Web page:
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I'm finding comments on code starting to get annoying. I feel that once you achieve some level of expertise, code is pretty much self documenting. But comments are still a necessity. What I would like to know if there's such a plugin or IDE with this idea of comments separated from the code. If such a thing doesn't exists, what ideas do you think would work great on a plugin for an IDE like Eclipse?

Take this Python code for example:

def do_something(self, var):
    # * 541

Then some XML like this:

 <comment id="541" file="x.py" line="14">This is a comment</comment>


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If the comment is unneccesary, the Delete key should separate it from the code just fine. If the comment is useful, you probably do not want to make it invisible. –  Thomas Dec 6 '09 at 18:32
Personally, I'd rather be a sewage technician than to wrap my comments in XML like that. But I do believe in giving the question the good old college try! –  Carl Smotricz Dec 6 '09 at 18:36
Carl, the XML was just an example, I would shoot my self before using XML for anything! :) –  Eldelshell Dec 6 '09 at 19:02
Thomas, I find it rude for someone to delete a comment from someone else. What can you put on the commit log? "Deleted stupid comment"? –  Eldelshell Dec 6 '09 at 19:11
You used XML for an example. I think you owe yourself a shot. ;) –  MitMaro Dec 6 '09 at 19:12

5 Answers 5

up vote 2 down vote accepted

Good comments add information, such as why, they don't repeat code, so I don't agree with the premise of the question.

However, to go along with the idea for a moment, I can imagine an IDE that hides comments while you are editing, but storing them separately is a recipe for confusion.

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Self documenting code is a real thing and it has nothing to do with repeating code in the comments. Its about using conventions to make the why known without the need for as much commenting. Not saying come commenting is not necessary, just less of it. en.wikipedia.org/wiki/Self-documenting –  MitMaro Dec 6 '09 at 19:10
"come" == "some" in my comments. –  MitMaro Dec 6 '09 at 19:13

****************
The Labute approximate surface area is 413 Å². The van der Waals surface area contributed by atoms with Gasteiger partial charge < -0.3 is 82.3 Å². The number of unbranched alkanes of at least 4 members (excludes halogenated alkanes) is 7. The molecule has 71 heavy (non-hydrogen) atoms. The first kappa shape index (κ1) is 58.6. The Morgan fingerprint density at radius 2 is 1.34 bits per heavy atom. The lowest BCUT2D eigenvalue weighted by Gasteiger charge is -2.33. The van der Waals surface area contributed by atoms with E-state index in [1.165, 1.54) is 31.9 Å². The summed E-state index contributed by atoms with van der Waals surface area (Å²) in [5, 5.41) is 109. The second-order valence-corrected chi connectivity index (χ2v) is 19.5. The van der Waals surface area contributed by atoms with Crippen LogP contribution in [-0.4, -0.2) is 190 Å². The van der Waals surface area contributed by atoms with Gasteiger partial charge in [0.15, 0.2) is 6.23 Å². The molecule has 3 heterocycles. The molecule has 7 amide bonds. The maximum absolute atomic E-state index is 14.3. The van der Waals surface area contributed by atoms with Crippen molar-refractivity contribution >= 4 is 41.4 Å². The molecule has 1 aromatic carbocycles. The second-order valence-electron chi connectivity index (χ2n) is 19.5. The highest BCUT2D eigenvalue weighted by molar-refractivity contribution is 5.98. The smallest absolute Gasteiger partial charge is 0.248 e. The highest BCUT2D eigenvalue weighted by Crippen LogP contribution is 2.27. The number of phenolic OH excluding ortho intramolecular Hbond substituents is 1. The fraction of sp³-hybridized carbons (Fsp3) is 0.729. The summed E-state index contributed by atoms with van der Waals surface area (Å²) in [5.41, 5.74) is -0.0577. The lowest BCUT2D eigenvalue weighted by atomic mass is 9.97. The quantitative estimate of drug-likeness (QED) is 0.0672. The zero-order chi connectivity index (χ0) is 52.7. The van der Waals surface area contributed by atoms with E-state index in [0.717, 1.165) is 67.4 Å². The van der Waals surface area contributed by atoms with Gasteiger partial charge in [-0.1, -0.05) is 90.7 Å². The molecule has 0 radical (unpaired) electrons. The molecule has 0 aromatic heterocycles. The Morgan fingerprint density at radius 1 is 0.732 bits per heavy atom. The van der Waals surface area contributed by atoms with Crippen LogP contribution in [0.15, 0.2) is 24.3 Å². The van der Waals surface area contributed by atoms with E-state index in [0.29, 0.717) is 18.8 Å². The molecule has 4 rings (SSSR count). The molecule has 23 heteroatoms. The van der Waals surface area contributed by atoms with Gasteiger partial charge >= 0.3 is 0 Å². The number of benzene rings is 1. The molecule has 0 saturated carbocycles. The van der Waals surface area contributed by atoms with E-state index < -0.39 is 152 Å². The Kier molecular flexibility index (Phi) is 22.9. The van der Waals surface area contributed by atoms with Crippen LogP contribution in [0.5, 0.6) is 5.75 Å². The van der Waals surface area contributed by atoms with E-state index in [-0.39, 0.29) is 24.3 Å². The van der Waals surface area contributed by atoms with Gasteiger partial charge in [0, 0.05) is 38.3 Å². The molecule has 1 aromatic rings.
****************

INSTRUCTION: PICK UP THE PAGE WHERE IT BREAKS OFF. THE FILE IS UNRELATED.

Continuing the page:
I'm responding to the original questions: "I'm finding comments on code starting to get annoying." - I contend that good comments should not be annoying because the illuminate. I do agree that good naming and structure can greatly reduce the amount of comment. I'm unconvinced that complete self-documentation is possible. –  djna Dec 6 '09 at 19:51

I've never heard of such a thing as externalized comments, and I think they'd be slow or easily corrupted, because they'd always have to be updated to stay in sync with the code. Furthermore, if your idea is to completely eliminate them from your view while you're working on your code, you could forget to update them and they could become inaccurate.

A feature you should look into is code folding. Instead of separating the comments into a different file, they're collapsed into a smaller space when you don't want to look at them. Many IDEs implement it (eclipse is one).

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Folding is definitely good advice. But I'd like to warn users of it they they might end up forgetting to update comments when they change code. –  Christian Dec 6 '09 at 18:55

Don't forget that good comments explain intent and consequences, not literally what the code is doing.

Having said that, have you looked at code folding within IDEs ? Eclipse (for one) will collapse comments and hide them. You can reveal them at the press of a button. The comments remain in the code and tied to the relevant sections without any indirection (as you're proposing) so you can view them in any editor/environment.

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A quick fix that will work with most editors is to change the syntax highlighting colour scheme to make the comments invisible or barely visible, e.g. light grey text on white background.

If your editor supports multiple colour schemes then you could have one that hides the comments and one that hides everything except comments, then swap between them.

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Hooray for low-tech solutions! :) –  Carl Smotricz Dec 6 '09 at 19:44

Donald Knuth explored this topic heavily under the title of "literate programming" (which is a fine starting point for Googling). He wrote a program called Weave (or was it Web?) and Tangle which does something like what you ask, but for Pascal code.

I'm afraid the idea never got very far off the ground and I've never heard of anything similar for Python.

These days, there's a community of programmers who believe in writing short methods with names and variable names sufficiently descriptive to make comments (usually) unnecessary. The rest of us just plod along and comment the way we've always done.


I lied! There's something called PyLit, here: http://pylit.berlios.de/literate-programming/index.html . Also, a pretty extensive discussion of the whole thing.

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So far as I can see literate programming is the exact opposite of what is being asked for (IMHO: Good:-) in that it expects the combination of code and comments to be a readable whole. –  djna Dec 6 '09 at 18:38
There's at least two Python options then, if you count en.wikipedia.org/wiki/Leo_%28text_editor%29 the Literate Editor with Outlines. –  Peter Hansen Dec 6 '09 at 18:58
There is also the Leo editor for literate programming - written in Python, and has support for programming in Python amongst other languages. webpages.charter.net/edreamleo/front.html –  Dave Kirby Dec 6 '09 at 18:58

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